Whatever one may say about Swift, it is a language that has paid attention to what took place in language design recently. It did not incorporate the concurrency amenities provided as a priority in Clojure. Defect? Well, Clojure was about making Lisp more efficient, incorporating the java library by running to the jvm, and implementing locks beneath the surface. It built on existing things.

    We are told that there may be changes at the source level to Swift. I expect concurrency to be addressed by future syntax amendments and I imagine it to be one of the next obvious hills to climb. This is a systems language from which to build.
    • Why reinvent the wheel?

      Why not just adopt Rust, for example?
      x I'm tc
  • Concurrency -> GCD

    I see a lot of people suggesting that there's no concurrency stuff in Swift. However, you have full access to the objc grand central dispatch apis. So... am I missing something?
  • Proof that Apple is run by morons

    They have a cross licensing deal with Microsoft, and C# is a standard, so what does Apple do? They spend MILLIONS developing a vastly inferior language that they'll have to maintain for years, probably costing them BILLIONS. Had they adopted C# they would have had hundreds of thousands of libraries, and billions of lines of code already written. And it probably would have killed Windows Phone. They could have bought Xamarin for a song. Swift is the love child of arrogance and stupidity in their purest forms. Microsoft execs are laughing their asses off because they know it's only a matter of time.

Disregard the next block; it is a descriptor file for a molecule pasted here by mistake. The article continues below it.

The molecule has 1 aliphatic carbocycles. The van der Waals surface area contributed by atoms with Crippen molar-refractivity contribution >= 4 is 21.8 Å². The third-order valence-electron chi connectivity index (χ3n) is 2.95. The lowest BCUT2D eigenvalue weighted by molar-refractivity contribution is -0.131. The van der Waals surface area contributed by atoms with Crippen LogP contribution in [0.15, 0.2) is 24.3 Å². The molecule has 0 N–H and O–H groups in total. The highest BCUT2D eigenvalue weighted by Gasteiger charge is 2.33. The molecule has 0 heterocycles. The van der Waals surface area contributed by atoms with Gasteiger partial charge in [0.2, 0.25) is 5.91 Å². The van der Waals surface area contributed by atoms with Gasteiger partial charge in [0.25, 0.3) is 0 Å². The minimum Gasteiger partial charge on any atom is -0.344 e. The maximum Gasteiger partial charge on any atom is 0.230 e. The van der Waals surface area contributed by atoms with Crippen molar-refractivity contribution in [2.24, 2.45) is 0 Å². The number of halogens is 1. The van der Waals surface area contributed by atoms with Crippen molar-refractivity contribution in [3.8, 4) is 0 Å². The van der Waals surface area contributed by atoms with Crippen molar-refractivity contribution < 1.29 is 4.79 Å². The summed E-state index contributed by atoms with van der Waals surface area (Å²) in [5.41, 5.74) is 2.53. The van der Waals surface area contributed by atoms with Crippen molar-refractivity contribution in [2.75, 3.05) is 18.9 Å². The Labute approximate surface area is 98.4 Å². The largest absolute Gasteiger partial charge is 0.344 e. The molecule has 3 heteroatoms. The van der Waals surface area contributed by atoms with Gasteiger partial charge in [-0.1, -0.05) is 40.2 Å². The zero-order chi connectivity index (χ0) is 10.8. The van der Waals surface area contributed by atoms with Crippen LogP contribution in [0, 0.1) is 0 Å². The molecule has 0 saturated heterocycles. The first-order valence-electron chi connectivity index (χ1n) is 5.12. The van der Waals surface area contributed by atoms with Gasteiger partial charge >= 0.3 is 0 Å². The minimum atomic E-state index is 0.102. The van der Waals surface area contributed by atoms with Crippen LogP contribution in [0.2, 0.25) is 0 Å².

• Huh?

      Why should Apple rely on the competition any more than it has to? Or did you forget that Apple and Microsoft are competitors?
      Michael Alan Goff
      • Yes, but cozy ones

        Apple and Microsoft both liberally use the patented technologies of the other. TrueType is a famous example. Apple wouldn't be afraid of using C# I am sure, but they've got their own ideas of how to model an MVC development paradigm, and probably wanted to keep doing their own thing.
        • They're cozy for now

          But the more Microsoft tries to become Apple, the more likely it will be that Apple will really fire back at some point.
          Michael Alan Goff
      • Adopting C# would have crushed...

        Windows phone and given Microsoft developers an alternative to Android. As it is, corporate America will wait for Microsoft to get its act together. It looks like Microsoft has with WP8.1, so the sun is about to slowly set on Apple's latest run. It will be their last. Good riddance.
        • That's a good joke

          iOS has a much stronger ecosystem than WP.
          Michael Alan Goff
          • And Apple's penetration into corporate environments...

            is virtually non-existent. I'd ask you why, but your reasoning abilities are on par with a crash test dummy.
          • Easy

            Microsoft quickly got into the enterprise and they provided a service that's needed there. It has a certain timetable that they update, patch, and so forth. Enterprise needs those features, as well as some others that Apple hasn't actually been forthcoming with until recently.

            Apple is primarily a consumer-facing company, though.

            I still don't get how your comment refutes what I said in any way. Consumers want an ecosystem, and those are the main people buying smartphones.
            Michael Alan Goff
    • What?

      Isn't C# compiled in an intermediate language and then run on a VM? Swift is built on-top of objective-c and compiles to native code. This allows natively using ObjC from within Swift. So all the effort Apple put into ObjC isn't just wasted. This allows developers to also continue to use their current ObjC libraries without being forced to immediately rewrite them.